Fiscal year 1996 was a challenging year for the American Academy of Orthopaedic Surgeons. Despite the fact that the Academy faced unexpected expenses, we completed fiscal 1996 on a positive note. The major challenges to the Academy's fiscal integrity were legal actions in which the Academy was named as a defendant. These included a suit involving joint authorship and copyright infringement and a series of suits involving use of the pedicle screw. I reported these matters to the Fellowship during our meeting in Atlanta. The joint authorship-copyright suit was concluded just after the close of fiscal 1996. The matters involving the pedicle screw are still pending as of this report.
This fiscal year also was one of positive change. Importantly, the Academy's Strategic Plan continued to be the "road map" of all Academy endeavors. Our executive staffing was completed in October 1995. Our overall staff structure was streamlined and "flattened" by the virtual elimination of a management level. Additionally, an Academy-wide staff goal-setting, performance and evaluation program was implemented to reinforce the congruence of personal initiatives with Academy objectives.
And finally, FY 1996 was a year of progress. As of April 30, 1996 the Academy had an increase of 541 members over a year ago. The Journal of the American Academy of Orthopaedic Surgeons: A Comprehensive Review continued growing and increased its advertising base. And the Academy's web site, the AAOS On-Line System, has been hugely successful, growing exponentially throughout the year.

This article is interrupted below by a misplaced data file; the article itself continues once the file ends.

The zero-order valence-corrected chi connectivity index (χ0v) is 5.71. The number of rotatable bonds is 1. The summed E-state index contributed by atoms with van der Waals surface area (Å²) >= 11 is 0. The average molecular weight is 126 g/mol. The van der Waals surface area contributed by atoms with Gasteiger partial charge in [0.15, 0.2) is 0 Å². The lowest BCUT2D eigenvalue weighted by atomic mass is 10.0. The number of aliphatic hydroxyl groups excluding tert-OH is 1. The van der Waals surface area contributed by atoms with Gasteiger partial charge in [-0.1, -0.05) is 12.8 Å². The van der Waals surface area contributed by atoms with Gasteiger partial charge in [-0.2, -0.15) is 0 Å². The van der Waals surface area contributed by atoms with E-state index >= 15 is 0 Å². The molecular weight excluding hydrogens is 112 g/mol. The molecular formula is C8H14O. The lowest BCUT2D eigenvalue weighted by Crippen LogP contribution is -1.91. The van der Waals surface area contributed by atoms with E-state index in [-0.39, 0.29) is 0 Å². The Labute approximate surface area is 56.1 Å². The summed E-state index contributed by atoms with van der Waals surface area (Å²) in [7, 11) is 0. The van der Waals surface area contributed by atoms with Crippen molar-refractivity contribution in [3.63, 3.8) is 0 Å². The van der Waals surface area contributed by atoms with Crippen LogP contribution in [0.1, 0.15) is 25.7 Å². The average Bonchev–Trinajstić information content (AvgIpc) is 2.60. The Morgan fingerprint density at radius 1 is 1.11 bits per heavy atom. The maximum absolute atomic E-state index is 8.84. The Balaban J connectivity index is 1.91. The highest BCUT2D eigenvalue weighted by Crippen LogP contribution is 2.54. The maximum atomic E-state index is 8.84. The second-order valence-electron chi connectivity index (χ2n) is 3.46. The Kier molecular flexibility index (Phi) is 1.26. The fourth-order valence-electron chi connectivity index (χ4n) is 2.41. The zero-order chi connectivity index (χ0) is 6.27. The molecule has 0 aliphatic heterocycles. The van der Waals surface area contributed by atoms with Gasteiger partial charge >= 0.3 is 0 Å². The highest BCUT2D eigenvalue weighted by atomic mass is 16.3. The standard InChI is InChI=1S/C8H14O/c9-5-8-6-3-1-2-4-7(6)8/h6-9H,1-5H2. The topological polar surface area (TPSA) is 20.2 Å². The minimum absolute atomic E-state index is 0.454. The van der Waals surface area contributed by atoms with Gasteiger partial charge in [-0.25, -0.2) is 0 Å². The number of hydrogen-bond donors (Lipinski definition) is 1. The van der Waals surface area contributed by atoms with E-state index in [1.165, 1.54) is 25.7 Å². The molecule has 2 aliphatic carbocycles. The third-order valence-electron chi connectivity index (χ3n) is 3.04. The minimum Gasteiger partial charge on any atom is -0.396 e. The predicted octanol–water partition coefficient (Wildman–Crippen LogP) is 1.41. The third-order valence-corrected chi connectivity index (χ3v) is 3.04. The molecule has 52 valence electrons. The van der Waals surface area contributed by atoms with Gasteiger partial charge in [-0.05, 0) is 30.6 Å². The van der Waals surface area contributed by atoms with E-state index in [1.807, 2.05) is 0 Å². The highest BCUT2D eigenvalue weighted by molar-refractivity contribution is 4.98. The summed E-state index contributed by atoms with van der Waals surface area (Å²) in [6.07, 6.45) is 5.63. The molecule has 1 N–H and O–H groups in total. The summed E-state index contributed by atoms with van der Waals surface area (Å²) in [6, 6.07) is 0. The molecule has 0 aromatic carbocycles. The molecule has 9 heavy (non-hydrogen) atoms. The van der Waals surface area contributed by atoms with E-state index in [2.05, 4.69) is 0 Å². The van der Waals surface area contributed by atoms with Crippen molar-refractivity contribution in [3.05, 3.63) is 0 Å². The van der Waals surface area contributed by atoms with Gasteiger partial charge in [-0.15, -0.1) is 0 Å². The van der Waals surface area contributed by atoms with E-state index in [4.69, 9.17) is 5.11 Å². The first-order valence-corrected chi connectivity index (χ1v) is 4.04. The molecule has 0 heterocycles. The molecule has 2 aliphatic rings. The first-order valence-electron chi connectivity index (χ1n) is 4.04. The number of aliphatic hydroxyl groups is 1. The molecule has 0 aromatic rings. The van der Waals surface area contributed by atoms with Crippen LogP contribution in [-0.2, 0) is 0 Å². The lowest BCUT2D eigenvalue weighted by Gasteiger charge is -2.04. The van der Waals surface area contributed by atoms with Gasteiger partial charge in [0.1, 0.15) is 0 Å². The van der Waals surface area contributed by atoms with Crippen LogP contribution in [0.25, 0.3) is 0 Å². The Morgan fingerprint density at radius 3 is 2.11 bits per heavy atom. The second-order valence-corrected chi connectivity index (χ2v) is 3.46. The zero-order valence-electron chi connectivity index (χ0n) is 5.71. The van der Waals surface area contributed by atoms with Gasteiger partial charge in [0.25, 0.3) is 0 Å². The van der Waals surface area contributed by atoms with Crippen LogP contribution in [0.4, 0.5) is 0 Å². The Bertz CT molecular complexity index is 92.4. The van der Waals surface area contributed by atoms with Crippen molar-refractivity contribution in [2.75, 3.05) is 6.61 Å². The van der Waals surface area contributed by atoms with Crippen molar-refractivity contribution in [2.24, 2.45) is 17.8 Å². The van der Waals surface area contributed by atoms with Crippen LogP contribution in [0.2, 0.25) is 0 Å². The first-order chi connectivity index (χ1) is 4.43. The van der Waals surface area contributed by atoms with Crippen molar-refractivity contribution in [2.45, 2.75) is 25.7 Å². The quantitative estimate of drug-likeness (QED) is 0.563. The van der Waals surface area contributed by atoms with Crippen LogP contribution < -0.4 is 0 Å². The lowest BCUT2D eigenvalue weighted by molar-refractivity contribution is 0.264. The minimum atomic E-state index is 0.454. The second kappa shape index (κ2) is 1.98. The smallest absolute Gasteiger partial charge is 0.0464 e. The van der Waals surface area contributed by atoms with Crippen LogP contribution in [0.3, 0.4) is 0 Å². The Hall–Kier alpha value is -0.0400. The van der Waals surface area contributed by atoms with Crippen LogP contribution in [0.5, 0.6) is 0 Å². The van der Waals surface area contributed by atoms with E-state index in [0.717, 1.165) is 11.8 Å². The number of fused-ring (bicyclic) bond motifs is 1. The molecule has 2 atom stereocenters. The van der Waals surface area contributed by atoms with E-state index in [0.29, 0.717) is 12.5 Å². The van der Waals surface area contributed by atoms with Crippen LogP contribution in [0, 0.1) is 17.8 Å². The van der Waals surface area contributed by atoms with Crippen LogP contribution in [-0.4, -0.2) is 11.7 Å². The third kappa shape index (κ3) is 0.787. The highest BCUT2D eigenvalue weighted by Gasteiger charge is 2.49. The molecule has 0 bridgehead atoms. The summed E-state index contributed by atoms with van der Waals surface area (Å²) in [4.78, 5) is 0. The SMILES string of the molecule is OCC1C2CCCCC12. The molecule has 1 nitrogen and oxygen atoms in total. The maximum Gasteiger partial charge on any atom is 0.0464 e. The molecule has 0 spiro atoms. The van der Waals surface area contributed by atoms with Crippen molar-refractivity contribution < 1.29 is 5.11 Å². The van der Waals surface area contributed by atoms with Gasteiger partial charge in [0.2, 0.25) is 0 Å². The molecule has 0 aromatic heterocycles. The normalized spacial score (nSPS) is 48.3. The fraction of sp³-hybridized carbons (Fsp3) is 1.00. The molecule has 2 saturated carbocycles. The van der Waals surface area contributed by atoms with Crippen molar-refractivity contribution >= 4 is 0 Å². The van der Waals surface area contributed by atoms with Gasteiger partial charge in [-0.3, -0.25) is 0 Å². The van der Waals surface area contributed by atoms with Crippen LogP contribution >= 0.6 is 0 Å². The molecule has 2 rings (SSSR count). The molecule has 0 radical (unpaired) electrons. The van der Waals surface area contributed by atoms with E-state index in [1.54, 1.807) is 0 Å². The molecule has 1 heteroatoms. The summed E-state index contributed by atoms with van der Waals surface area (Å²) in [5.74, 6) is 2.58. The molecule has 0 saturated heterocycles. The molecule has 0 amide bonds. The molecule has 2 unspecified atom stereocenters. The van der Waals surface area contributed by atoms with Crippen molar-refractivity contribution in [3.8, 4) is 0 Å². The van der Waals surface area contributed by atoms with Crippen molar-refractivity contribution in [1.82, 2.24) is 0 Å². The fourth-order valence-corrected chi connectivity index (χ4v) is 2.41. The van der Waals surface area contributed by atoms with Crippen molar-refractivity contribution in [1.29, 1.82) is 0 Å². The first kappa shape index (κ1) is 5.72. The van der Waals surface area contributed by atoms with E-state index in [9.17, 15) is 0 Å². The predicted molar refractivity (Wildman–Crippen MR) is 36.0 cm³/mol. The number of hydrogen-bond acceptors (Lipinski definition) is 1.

Statement of Assets, Liabilities and Unrestricted Net Assets
The Academy's assets increased $4.2 million (9.8 percent) from April 30, 1995 to $46.7 million at April 30, 1996. The single largest increase in assets occurred in the investment portfolio whose market value increased $4.7 million, bringing the total value of the portfolio to $27.5 million. The buildings, land and equipment owned in Washington, D.C. and Rosemont, Ill. are recorded at $14.9 million. This amount declined $500,000 during FY 1996 as depreciation expense taken on these assets more than offset the property additions. The remaining assets of cash, accounts receivable, inventories, prepaid expenses and deferred product assets totaled $4.4 million at FY 1996 year-end, virtually unchanged in total from a year ago.
The Academy's liabilities increased $1 million to $12.9 million at April 30, 1996. This increase was the result of advanced registration money paid for courses scheduled to take place after April 30, 1996, advanced payments on products not yet delivered as of April 30, 1996, and accrued legal expenses. The Academy's unrestricted net assets (total assets less liabilities), which in prior years was referred to as the fund balance, increased $3.2 million during FY 1996 to a balance of $33.8 million at April 30, 1996.